“I think we should celebrate my good luck.” She looked at Flash. “Time for dinner.”
He didn’t budge.
“Please, don’t get up.”
He opened his eyes, blinked once, and closed them again.
She shuffled to the kitchen. A balanced diet was important, so she made sure to include the three basic food groups: soft, crunchy, and bubbly. She set two doughnuts, chips and dip, and an icy glass of diet soda on a tray.
Careful not to spill, she hefted the tray and slung Flash’s overnight bag onto her shoulder before returning to her room. She dropped the bag at the foot of her bed and set her snacks on the left side of the desk for easy access. Finally, time to relax.
Whitney appeared at her door wearing a lacey hot pink bra and matching thong. What was she, like nine feet tall? Faye eased into her chair and refocused on her screen.
“Have you seen that pink mini I bought last week?”
“Hall closet.” Being a bit nosy, Faye scrolled through @HopelessRomantic’s followers. “Still in the bag.”
“Oh, right. Sure you don’t want to live on the edge and come eat some meat? I could loan you something to wear.”
She glanced at Whitney. “Positive, but thanks.”
“Come on.” Her voice raised an octave, dripping with sweetness. She puckered in a classic Whitney pout, usually directed at men, and always executed to get her way. “I like having you there.”
Faye shook her head. “I’d love to, but I’ve just got too darn much work.”
“Well, since I can’t lure you out of your cave with meat on a stick, how about tomorrow night? There’s a new dinner-dance club opening, Kapow. It’s got a superhero theme.” Her voice rose to a sing-song note. “I have V.I.P. tickets.”
Damn, I should have opted for meat night. At least she could have cut out early.
“Unless you’re embarrassed to be seen with me?” Whitney exaggerated her pout and widened her eyes to a big basset hound stare. “Then I’d understand.”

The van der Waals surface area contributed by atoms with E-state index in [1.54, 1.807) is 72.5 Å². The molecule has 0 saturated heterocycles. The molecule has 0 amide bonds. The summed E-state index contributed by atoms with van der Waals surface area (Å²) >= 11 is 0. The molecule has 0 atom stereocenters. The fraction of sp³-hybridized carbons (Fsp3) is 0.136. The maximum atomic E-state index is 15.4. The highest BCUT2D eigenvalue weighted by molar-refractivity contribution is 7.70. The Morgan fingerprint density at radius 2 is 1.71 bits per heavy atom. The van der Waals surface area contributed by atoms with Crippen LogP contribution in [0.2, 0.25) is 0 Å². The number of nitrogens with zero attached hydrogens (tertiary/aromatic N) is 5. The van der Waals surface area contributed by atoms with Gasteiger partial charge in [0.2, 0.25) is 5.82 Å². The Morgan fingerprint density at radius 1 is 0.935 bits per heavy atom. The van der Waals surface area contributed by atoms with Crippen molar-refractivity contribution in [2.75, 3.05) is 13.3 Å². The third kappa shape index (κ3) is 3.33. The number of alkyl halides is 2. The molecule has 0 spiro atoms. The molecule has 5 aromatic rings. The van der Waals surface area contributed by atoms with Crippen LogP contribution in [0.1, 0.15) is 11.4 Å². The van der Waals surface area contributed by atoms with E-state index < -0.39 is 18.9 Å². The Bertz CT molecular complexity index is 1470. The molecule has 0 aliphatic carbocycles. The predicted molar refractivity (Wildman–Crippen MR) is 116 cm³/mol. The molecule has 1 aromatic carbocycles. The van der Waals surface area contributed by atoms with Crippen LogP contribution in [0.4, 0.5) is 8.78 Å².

Guilt poked at Faye even though she knew she was being manipulated. As shallow as Whitney was, Faye honestly believed things like flat hair or last year’s styles upset her. After all, hardships were relative. If you’ve gotten everything you ever wanted in life, wouldn’t a zit on the day of a photo shoot be fairly traumatic, even if you were blond, beautiful, and got everything you wanted?
“Fine.” Faye silently cursed herself, hating her inability to say no. “I’ll go…if I get my work done.”
“Oh, goodie.” Whitney bounced like a beautiful jack-in-the-box. “It’ll be fun. I promise.”
“I’m sure it will be,” she lied.
“You shouldn’t let that fleabag on your bed. Who knows what kind of vermin he’s carrying?”
Flashed lifted his head and bared his teeth.
Whitney returned the growl. “Back at ya, quadruped.”
“Children, no fighting.” Faye mimicked a clap. “And Whitney, nice use of a big word.”
She giggled. “Thanks, I bought one of those Word of the Day calendars. Quadruped: an animal, especially a mammal, having four feet.”
Whitney gave her ponytail a flip and turned to leave, giving Faye way too much backside view. She closed her eyes and tried to block out the barrage of insecurities that assaulted her whenever Whitney paraded around the house scantily clad. The chair creaked as she slowly pivoted to face her screen and snacks.
“Noooo.” Faye formed the word, muttering it quietly. It wasn’t difficult to pronounce. Two letters. One syllable. She looked at Flash. “Why can’t I just say no?”
He barked with doggie understanding.
She smiled and stretched out on the bed beside him. He waddled over to her, performed two full circles, and settled against her chest. What was the big deal? Lots of people preferred dogs and online relationships over real people. She stroked his soft fur. It was less messy that way.
Again, she silently formed the word no. Her lips seemed to work, but it was her nerve that always failed her. If she could just take a stand, her life would be exponentially better. She sighed, knowing it wasn’t going to happen tonight.